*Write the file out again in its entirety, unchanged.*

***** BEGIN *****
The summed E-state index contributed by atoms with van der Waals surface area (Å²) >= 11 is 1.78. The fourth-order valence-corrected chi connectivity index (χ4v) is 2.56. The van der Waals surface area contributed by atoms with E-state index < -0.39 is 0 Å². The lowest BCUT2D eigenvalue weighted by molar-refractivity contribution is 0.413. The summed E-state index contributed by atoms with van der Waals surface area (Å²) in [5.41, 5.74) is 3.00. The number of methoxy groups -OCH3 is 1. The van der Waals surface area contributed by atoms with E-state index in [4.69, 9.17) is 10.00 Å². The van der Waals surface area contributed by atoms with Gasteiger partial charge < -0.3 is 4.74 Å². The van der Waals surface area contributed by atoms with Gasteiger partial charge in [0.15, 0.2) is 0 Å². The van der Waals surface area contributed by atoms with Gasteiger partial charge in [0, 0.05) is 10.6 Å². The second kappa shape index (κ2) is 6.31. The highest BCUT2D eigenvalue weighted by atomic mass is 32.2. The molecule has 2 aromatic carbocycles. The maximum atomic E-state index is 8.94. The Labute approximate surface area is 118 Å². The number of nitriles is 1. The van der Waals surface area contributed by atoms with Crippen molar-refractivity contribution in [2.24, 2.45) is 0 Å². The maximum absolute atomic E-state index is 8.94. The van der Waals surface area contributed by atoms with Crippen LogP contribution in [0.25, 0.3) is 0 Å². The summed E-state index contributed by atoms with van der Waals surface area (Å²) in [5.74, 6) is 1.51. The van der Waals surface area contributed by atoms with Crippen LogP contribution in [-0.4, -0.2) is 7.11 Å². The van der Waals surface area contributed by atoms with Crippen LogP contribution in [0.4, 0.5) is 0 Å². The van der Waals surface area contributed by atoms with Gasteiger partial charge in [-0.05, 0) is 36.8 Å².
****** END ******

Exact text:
The summed E-state index contributed by atoms with van der Waals surface area (Å²) >= 11 is 1.78. The fourth-order valence-corrected chi connectivity index (χ4v) is 2.56. The van der Waals surface area contributed by atoms with E-state index < -0.39 is 0 Å². The lowest BCUT2D eigenvalue weighted by molar-refractivity contribution is 0.413. The summed E-state index contributed by atoms with van der Waals surface area (Å²) in [5.41, 5.74) is 3.00. The number of methoxy groups -OCH3 is 1. The van der Waals surface area contributed by atoms with E-state index in [4.69, 9.17) is 10.00 Å². The van der Waals surface area contributed by atoms with Gasteiger partial charge < -0.3 is 4.74 Å². The van der Waals surface area contributed by atoms with Gasteiger partial charge in [0.15, 0.2) is 0 Å². The van der Waals surface area contributed by atoms with Gasteiger partial charge in [0, 0.05) is 10.6 Å². The second kappa shape index (κ2) is 6.31. The highest BCUT2D eigenvalue weighted by atomic mass is 32.2. The molecule has 2 aromatic carbocycles. The maximum atomic E-state index is 8.94. The Labute approximate surface area is 118 Å². The number of nitriles is 1. The van der Waals surface area contributed by atoms with Crippen molar-refractivity contribution in [2.24, 2.45) is 0 Å². The maximum absolute atomic E-state index is 8.94. The van der Waals surface area contributed by atoms with Crippen LogP contribution in [0.25, 0.3) is 0 Å². The summed E-state index contributed by atoms with van der Waals surface area (Å²) in [5.74, 6) is 1.51. The van der Waals surface area contributed by atoms with Crippen LogP contribution in [-0.4, -0.2) is 7.11 Å². The van der Waals surface area contributed by atoms with Crippen LogP contribution in [0.4, 0.5) is 0 Å². The van der Waals surface area contributed by atoms with Gasteiger partial charge in [-0.05, 0) is 36.8 Å².